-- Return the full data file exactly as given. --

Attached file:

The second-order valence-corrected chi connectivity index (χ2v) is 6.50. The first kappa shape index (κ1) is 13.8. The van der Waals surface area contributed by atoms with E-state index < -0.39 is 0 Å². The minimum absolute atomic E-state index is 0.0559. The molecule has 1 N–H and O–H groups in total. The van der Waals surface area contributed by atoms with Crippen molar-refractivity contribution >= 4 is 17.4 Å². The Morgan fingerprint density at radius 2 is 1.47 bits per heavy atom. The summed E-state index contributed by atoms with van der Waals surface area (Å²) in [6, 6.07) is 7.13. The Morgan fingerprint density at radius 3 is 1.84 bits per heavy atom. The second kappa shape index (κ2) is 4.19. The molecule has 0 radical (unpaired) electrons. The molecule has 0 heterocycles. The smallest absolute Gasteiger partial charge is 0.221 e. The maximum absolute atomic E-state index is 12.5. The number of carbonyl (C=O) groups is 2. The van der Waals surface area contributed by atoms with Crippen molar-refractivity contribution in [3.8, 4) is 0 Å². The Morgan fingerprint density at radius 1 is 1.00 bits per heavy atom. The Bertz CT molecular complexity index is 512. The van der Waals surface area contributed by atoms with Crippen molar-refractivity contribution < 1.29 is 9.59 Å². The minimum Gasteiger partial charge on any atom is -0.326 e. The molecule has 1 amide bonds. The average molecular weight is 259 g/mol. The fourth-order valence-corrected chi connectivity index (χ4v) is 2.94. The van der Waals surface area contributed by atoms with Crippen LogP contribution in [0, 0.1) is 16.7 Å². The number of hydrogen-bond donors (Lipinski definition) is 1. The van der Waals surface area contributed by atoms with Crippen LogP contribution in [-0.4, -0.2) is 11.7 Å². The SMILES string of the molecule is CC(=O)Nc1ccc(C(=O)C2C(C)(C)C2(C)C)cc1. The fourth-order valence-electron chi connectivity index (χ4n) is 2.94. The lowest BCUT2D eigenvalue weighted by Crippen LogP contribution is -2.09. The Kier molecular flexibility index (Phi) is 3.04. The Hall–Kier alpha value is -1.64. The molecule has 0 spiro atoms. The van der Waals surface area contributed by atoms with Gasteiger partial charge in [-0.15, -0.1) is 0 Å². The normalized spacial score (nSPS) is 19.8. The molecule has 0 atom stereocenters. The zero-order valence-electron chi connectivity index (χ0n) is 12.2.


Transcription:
The second-order valence-corrected chi connectivity index (χ2v) is 6.50. The first kappa shape index (κ1) is 13.8. The van der Waals surface area contributed by atoms with E-state index < -0.39 is 0 Å². The minimum absolute atomic E-state index is 0.0559. The molecule has 1 N–H and O–H groups in total. The van der Waals surface area contributed by atoms with Crippen molar-refractivity contribution >= 4 is 17.4 Å². The Morgan fingerprint density at radius 2 is 1.47 bits per heavy atom. The summed E-state index contributed by atoms with van der Waals surface area (Å²) in [6, 6.07) is 7.13. The Morgan fingerprint density at radius 3 is 1.84 bits per heavy atom. The second kappa shape index (κ2) is 4.19. The molecule has 0 radical (unpaired) electrons. The molecule has 0 heterocycles. The smallest absolute Gasteiger partial charge is 0.221 e. The maximum absolute atomic E-state index is 12.5. The number of carbonyl (C=O) groups is 2. The van der Waals surface area contributed by atoms with Crippen molar-refractivity contribution in [3.8, 4) is 0 Å². The Morgan fingerprint density at radius 1 is 1.00 bits per heavy atom. The Bertz CT molecular complexity index is 512. The van der Waals surface area contributed by atoms with Crippen molar-refractivity contribution < 1.29 is 9.59 Å². The minimum Gasteiger partial charge on any atom is -0.326 e. The molecule has 1 amide bonds. The average molecular weight is 259 g/mol. The fourth-order valence-corrected chi connectivity index (χ4v) is 2.94. The van der Waals surface area contributed by atoms with Crippen LogP contribution in [0, 0.1) is 16.7 Å². The number of hydrogen-bond donors (Lipinski definition) is 1. The van der Waals surface area contributed by atoms with Crippen LogP contribution in [-0.4, -0.2) is 11.7 Å². The SMILES string of the molecule is CC(=O)Nc1ccc(C(=O)C2C(C)(C)C2(C)C)cc1. The fourth-order valence-electron chi connectivity index (χ4n) is 2.94. The lowest BCUT2D eigenvalue weighted by Crippen LogP contribution is -2.09. The Kier molecular flexibility index (Phi) is 3.04. The Hall–Kier alpha value is -1.64. The molecule has 0 spiro atoms. The van der Waals surface area contributed by atoms with Gasteiger partial charge in [-0.15, -0.1) is 0 Å². The normalized spacial score (nSPS) is 19.8. The molecule has 0 atom stereocenters. The zero-order valence-electron chi connectivity index (χ0n) is 12.2.